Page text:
You should have over 50 accomplishments documented and they should be documented in the format of STAR: Situation or Task that you faced, the Actions you took, and the Results you have received.

  • Verify your abilities. Rate yourself against a list of abilities and recall and document a time you excelled in using your highest-ranked abilities.
  • Confirm your interests. What do you do or what would you do in your spare time? Let’s consider combining your interests and your job. I have had clients who never dreamed of doing that and are now living their dream.
  • Understand your personality. We are each made a certain way. Some of us get energy by being around people and others of us (including yours truly) who, although we like people, get energy by being alone. Some people need organization and others like to wing it. You need to know how you are made. Understanding your personality will help you find the right work environment for you.
  • Know your values. There are companies you would not work for based on the products they sell or the values that they hold. On the other hand, there are companies you would give your eye teeth to work with because of the products that they sell or the values that they hold. Knowing your values will help you identify or eliminate companies to target.
  • Identify your passions. Given two candidates with similar backgrounds and experiences, the one with the passion for the work or the company will get the job. Know what your passions are and consider pursuing them. When reviewing a list of companies in your area, which ones excite you and which ones leave you flat?
  • Education and certificate. You already include formal education and professional certificates on your resume. Go one step further and inventory all classes and extensive self study you have ever taken. Include webinars and seminars. These will not all make it onto the resume. The inventory though will help you recall everything you have studied and this information can be used in the interview to support knowledge of a topic. When asked about an area where you do not have experience, instead of saying what you don’t have, you can elaborate on the knowledge you have gained on that topic or a related one.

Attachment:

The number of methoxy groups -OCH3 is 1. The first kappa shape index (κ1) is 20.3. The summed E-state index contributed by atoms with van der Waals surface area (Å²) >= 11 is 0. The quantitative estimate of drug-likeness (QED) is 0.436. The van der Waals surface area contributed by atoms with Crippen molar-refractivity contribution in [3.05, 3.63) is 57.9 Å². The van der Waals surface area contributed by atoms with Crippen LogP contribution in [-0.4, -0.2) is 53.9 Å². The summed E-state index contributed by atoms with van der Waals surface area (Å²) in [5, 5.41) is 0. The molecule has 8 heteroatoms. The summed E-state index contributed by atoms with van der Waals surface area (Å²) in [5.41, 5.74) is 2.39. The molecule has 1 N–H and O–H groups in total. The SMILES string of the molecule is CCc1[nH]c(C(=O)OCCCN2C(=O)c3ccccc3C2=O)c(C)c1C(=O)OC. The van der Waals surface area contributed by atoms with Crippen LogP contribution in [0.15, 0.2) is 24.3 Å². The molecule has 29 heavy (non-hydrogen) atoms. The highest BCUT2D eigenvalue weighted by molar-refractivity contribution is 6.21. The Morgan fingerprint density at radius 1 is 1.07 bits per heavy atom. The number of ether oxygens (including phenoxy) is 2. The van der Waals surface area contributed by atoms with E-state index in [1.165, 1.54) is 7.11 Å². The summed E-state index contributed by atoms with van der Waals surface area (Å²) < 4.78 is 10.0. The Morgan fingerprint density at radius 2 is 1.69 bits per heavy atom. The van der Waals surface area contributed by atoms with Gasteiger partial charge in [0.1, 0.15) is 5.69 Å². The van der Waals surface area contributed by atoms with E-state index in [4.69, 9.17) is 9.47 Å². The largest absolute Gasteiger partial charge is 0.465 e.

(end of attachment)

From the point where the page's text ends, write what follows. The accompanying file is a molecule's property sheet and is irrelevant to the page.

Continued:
Define Your Target Market

  • Identify where you want to work and research who is hiring.
  • Be able to clearly answer why you would like to work in that industry, doing that job, for that company.
  • Know where to search for those opportunities (learn more about this in Mistake #3).
  • Research who you know who knows someone who works for that company.
  • Identify the gaps in your skills or experience that are obstacles of you getting the job and address that gap. There are tons of free courses online and many companies even offer free 30-days demo software.
  • Know your product inside and out – and why people would buy it – so that you can successfully sell it.

Know your product, YOU and your target market. Now you can update your marketing materials. Next week we’ll tackle mistake #3.

How This Impacts You

So how well do you know YOU? Where are you in the process of identifying what assets you offer your next employer/client? Remember, we are created in God’s image and He has designed us for a specific purpose (Jeremiah 29:11).

Comments

  1. Enjoyed the outline and agree with advice.